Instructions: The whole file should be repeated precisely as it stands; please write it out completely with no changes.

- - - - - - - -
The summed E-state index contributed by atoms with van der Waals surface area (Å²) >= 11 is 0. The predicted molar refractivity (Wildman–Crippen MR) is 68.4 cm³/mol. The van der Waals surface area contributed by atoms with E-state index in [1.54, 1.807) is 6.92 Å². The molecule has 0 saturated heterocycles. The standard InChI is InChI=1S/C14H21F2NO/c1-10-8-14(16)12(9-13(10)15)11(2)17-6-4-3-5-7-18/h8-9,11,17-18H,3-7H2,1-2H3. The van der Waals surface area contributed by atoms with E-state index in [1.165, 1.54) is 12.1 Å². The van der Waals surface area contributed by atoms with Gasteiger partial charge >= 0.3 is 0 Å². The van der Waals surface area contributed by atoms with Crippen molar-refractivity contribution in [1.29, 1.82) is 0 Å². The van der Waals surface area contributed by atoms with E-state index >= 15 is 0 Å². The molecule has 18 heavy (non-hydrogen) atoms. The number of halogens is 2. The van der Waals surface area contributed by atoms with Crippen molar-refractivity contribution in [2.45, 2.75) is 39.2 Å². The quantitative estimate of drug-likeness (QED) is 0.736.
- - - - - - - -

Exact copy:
The summed E-state index contributed by atoms with van der Waals surface area (Å²) >= 11 is 0. The predicted molar refractivity (Wildman–Crippen MR) is 68.4 cm³/mol. The van der Waals surface area contributed by atoms with E-state index in [1.54, 1.807) is 6.92 Å². The molecule has 0 saturated heterocycles. The standard InChI is InChI=1S/C14H21F2NO/c1-10-8-14(16)12(9-13(10)15)11(2)17-6-4-3-5-7-18/h8-9,11,17-18H,3-7H2,1-2H3. The van der Waals surface area contributed by atoms with E-state index in [1.165, 1.54) is 12.1 Å². The van der Waals surface area contributed by atoms with Gasteiger partial charge >= 0.3 is 0 Å². The van der Waals surface area contributed by atoms with Crippen molar-refractivity contribution in [1.29, 1.82) is 0 Å². The van der Waals surface area contributed by atoms with E-state index >= 15 is 0 Å². The molecule has 18 heavy (non-hydrogen) atoms. The number of halogens is 2. The van der Waals surface area contributed by atoms with Crippen molar-refractivity contribution in [2.45, 2.75) is 39.2 Å². The quantitative estimate of drug-likeness (QED) is 0.736.